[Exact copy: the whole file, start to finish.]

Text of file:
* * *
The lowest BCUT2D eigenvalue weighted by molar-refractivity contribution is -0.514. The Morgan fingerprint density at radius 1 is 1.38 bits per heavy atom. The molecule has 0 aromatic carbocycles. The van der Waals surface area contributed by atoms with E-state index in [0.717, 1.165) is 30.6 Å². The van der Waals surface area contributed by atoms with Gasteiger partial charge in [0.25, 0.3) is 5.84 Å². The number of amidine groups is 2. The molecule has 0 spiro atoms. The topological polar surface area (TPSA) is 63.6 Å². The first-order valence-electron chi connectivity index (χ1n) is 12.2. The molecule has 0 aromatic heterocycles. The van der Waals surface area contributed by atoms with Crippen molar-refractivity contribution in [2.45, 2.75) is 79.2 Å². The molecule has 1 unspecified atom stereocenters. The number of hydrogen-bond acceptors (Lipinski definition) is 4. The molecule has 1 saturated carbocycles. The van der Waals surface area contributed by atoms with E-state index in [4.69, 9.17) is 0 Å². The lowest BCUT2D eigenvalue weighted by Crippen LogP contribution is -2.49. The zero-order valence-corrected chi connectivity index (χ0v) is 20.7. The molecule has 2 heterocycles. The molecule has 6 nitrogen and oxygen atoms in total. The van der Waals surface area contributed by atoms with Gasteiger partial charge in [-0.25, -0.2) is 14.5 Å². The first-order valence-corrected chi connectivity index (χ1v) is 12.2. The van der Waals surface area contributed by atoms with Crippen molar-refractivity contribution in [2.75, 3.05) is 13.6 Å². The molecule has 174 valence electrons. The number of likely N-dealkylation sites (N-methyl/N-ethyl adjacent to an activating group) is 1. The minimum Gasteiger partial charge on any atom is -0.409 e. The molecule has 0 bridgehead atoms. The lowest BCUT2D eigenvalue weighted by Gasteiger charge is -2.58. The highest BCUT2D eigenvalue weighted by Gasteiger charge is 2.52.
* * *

The lowest BCUT2D eigenvalue weighted by molar-refractivity contribution is -0.514. The Morgan fingerprint density at radius 1 is 1.38 bits per heavy atom. The molecule has 0 aromatic carbocycles. The van der Waals surface area contributed by atoms with E-state index in [0.717, 1.165) is 30.6 Å². The van der Waals surface area contributed by atoms with Gasteiger partial charge in [0.25, 0.3) is 5.84 Å². The number of amidine groups is 2. The molecule has 0 spiro atoms. The topological polar surface area (TPSA) is 63.6 Å². The first-order valence-electron chi connectivity index (χ1n) is 12.2. The molecule has 0 aromatic heterocycles. The van der Waals surface area contributed by atoms with Crippen molar-refractivity contribution in [2.45, 2.75) is 79.2 Å². The molecule has 1 unspecified atom stereocenters. The number of hydrogen-bond acceptors (Lipinski definition) is 4. The molecule has 1 saturated carbocycles. The van der Waals surface area contributed by atoms with E-state index in [4.69, 9.17) is 0 Å². The lowest BCUT2D eigenvalue weighted by Crippen LogP contribution is -2.49. The zero-order valence-corrected chi connectivity index (χ0v) is 20.7. The molecule has 2 heterocycles. The molecule has 6 nitrogen and oxygen atoms in total. The van der Waals surface area contributed by atoms with Gasteiger partial charge in [-0.25, -0.2) is 14.5 Å². The first-order valence-corrected chi connectivity index (χ1v) is 12.2. The van der Waals surface area contributed by atoms with Crippen molar-refractivity contribution in [2.75, 3.05) is 13.6 Å². The molecule has 174 valence electrons. The number of likely N-dealkylation sites (N-methyl/N-ethyl adjacent to an activating group) is 1. The minimum Gasteiger partial charge on any atom is -0.409 e. The molecule has 0 bridgehead atoms. The lowest BCUT2D eigenvalue weighted by Gasteiger charge is -2.58. The highest BCUT2D eigenvalue weighted by Gasteiger charge is 2.52.